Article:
In June 1982, petitioner David Randolph Gray was indicted in Harrison County, Miss., on a capital charge for the stabbing death of Ronald Wojcik while engaged in the commission of the felony of kidnapping.2 The trial judge began the jury selection process by assembling the entire venire in the courtroom. He then formed an initial panel for voir dire by calling 12 persons to the jury box. Tr. 193-194. After preliminary questioning by the court regarding prior knowledge of the case and of the parties involved, the prosecutor commenced his examination of the panel. After a member was removed for cause or by the prosecutor's use of a peremptory challenge, another venire member was called to the box for questioning by the prosecutor. When the prosecutor reached the point where he acknowledged that he would accept the full panel as it stood, the voir dire shifted to the defense and petitioner's attorney followed the same procedure. The questioning continued in this alternating fashion, with each side examining those venire members who had been called to the box since its last opportunity to inquire, until the final panel was selected.

The panel members were questioned individually for the most part, but this took place in the presence of the others

in the box as well as in the presence of all prospective jurors in the courtroom waiting to be called. As a result, venire members were able to learn the consequences of different responses. In particular, they learned what response would likely result in their being excluded from the jury. This knowledge caused difficulty during the prosecutor's questioning. He asked each panel member whether he or she had any conscientious scruples against capital punishment and whether he or she could vote to impose a death sentence. Whenever a prospective juror revealed any such scruples or expressed any degree of uncertainty in the ability to cast such a vote, the prosecutor moved to have the panel member excused for cause. In one instance the court granted that motion. Id., at 368. In eight instances, however, the court denied the motion. The prosecutor then used peremptory challenges to remove those eight panel members. App. 3, 5, 6, 9, 12, 13, 15, 16.3 After his denials of these for-cause motions, the judge observed that venire members perhaps were not being forthright in their responses to the prosecutor. He criticized them for expressing insincere hesitation about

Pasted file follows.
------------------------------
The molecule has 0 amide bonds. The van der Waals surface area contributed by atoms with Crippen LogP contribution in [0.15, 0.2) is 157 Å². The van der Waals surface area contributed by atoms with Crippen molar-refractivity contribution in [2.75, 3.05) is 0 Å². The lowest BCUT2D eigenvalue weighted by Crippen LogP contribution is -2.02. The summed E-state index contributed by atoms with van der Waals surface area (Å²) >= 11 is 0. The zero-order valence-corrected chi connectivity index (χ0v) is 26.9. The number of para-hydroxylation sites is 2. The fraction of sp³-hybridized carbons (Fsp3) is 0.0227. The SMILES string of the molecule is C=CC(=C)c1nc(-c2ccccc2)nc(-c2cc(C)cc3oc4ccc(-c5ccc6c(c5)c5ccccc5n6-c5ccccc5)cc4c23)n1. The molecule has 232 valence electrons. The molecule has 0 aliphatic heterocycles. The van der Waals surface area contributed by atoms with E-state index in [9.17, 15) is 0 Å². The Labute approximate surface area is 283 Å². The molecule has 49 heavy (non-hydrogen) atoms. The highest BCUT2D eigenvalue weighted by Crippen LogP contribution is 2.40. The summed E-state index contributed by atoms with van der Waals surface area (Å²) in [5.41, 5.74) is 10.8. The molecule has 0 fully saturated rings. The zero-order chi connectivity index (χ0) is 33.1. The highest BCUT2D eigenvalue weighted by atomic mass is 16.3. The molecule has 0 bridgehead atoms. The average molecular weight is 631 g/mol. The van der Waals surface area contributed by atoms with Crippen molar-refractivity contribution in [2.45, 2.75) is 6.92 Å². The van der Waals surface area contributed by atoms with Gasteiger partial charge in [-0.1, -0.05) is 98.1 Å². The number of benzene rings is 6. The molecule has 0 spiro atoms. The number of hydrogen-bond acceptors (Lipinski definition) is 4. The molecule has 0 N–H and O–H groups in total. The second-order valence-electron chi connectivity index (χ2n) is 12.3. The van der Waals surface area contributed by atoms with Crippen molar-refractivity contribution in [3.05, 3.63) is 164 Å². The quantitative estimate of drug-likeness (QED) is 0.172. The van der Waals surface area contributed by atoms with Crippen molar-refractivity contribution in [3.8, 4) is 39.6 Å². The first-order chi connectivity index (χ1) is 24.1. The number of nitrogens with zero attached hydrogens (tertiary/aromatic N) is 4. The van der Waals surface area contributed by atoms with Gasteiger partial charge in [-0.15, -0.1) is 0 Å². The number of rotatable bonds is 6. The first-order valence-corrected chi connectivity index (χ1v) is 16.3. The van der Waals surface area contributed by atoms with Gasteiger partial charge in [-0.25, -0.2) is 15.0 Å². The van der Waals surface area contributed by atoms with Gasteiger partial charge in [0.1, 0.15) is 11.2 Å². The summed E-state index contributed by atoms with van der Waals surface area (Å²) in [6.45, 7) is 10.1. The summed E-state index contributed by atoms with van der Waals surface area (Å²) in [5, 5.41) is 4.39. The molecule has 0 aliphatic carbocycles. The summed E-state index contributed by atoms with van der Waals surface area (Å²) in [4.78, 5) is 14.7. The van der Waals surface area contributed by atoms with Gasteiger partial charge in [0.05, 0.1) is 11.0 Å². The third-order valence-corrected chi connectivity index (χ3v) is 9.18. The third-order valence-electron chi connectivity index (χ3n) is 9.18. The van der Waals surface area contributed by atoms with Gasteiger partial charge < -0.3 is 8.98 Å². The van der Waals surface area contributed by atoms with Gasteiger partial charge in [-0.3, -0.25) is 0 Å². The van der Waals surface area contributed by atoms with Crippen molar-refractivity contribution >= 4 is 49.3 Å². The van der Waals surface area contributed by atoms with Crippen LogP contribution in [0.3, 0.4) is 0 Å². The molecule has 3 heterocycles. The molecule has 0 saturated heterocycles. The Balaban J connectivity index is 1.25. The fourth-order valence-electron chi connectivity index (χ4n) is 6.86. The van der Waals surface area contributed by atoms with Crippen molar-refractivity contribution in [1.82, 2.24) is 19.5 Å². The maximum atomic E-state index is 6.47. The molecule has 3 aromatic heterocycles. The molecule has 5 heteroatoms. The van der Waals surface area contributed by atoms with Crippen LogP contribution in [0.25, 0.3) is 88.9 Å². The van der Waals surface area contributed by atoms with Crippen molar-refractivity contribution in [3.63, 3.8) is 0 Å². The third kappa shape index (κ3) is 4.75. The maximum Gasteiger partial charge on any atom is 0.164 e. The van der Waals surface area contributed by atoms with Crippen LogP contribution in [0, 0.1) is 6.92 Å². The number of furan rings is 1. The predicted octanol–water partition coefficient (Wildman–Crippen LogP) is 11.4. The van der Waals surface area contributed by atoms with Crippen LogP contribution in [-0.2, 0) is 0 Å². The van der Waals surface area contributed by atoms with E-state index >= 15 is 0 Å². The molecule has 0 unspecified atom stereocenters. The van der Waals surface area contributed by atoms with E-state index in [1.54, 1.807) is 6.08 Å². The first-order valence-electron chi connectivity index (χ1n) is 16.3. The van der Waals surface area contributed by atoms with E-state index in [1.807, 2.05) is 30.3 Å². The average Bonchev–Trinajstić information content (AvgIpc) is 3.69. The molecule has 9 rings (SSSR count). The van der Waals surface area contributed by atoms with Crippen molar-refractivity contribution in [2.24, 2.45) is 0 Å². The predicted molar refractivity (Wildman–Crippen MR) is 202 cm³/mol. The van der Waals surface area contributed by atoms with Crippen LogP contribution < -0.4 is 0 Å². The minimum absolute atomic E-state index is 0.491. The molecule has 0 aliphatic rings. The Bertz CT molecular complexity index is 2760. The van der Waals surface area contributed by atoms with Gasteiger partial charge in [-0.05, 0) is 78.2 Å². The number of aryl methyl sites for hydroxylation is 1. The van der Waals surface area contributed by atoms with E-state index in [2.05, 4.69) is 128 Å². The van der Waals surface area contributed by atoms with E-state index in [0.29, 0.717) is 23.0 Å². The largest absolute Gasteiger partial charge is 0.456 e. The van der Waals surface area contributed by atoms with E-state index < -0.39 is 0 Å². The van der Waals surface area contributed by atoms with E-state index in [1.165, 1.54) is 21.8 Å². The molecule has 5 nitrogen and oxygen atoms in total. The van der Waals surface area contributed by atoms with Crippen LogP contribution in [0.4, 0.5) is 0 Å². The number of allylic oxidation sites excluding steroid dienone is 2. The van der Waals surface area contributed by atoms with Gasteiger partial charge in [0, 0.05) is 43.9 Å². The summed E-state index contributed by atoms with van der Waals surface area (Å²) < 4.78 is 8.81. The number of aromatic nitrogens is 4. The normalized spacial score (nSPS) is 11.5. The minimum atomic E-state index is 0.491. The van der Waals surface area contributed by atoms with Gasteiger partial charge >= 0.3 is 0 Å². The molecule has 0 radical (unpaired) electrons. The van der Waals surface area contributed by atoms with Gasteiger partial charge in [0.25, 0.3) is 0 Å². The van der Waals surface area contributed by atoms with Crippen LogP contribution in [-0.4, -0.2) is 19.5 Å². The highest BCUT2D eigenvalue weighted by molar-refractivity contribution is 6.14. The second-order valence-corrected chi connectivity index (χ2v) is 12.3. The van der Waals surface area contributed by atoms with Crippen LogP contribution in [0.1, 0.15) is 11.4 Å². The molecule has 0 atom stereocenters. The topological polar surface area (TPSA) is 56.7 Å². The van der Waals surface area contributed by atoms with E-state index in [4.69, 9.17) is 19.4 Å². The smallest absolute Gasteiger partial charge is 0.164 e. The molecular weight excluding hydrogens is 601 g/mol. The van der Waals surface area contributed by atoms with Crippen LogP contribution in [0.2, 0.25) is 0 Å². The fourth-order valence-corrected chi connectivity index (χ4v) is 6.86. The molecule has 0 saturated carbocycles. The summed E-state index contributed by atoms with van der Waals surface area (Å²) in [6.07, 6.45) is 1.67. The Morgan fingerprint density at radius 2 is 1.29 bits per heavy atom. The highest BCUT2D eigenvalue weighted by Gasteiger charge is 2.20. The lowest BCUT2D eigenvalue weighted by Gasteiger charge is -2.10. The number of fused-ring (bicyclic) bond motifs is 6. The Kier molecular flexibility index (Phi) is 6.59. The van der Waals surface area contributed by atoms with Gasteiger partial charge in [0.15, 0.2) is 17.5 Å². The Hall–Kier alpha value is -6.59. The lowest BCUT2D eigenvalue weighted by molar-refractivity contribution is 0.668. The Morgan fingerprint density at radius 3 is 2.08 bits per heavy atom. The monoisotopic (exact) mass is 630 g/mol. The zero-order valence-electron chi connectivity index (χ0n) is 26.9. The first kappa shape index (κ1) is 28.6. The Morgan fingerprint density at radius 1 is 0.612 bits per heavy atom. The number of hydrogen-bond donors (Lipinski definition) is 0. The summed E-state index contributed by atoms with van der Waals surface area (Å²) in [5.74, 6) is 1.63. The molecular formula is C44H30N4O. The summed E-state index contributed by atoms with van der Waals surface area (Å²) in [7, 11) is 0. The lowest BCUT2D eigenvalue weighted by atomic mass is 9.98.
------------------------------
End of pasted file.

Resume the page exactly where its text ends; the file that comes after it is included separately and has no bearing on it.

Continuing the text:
the death penalty in order to be excluded from the jury. He admonished them: "Now I don't want nobody telling me that, just to get off the jury. Now, that's not being fair with me." Id., at 16.4

By the time venire member Mrs. H.C. Bounds was called to the jury box, the prosecutor had exercised all 12 of the State's peremptory challenges, see Miss. Code Ann. § 99-17-3 (1972), 4 of which apparently were exercised for reasons unrelated to the panel members' responses to Witherspoon questions. See Tr. 301-302, 381, 390-391. Although the voir dire of member Bounds was somewhat confused, she ultimately stated that she could consider the death penalty in an appropriate case and the judge concluded that Bounds was capable of voting to impose it.5 Evidently de-

ciding that he did not want Bounds on...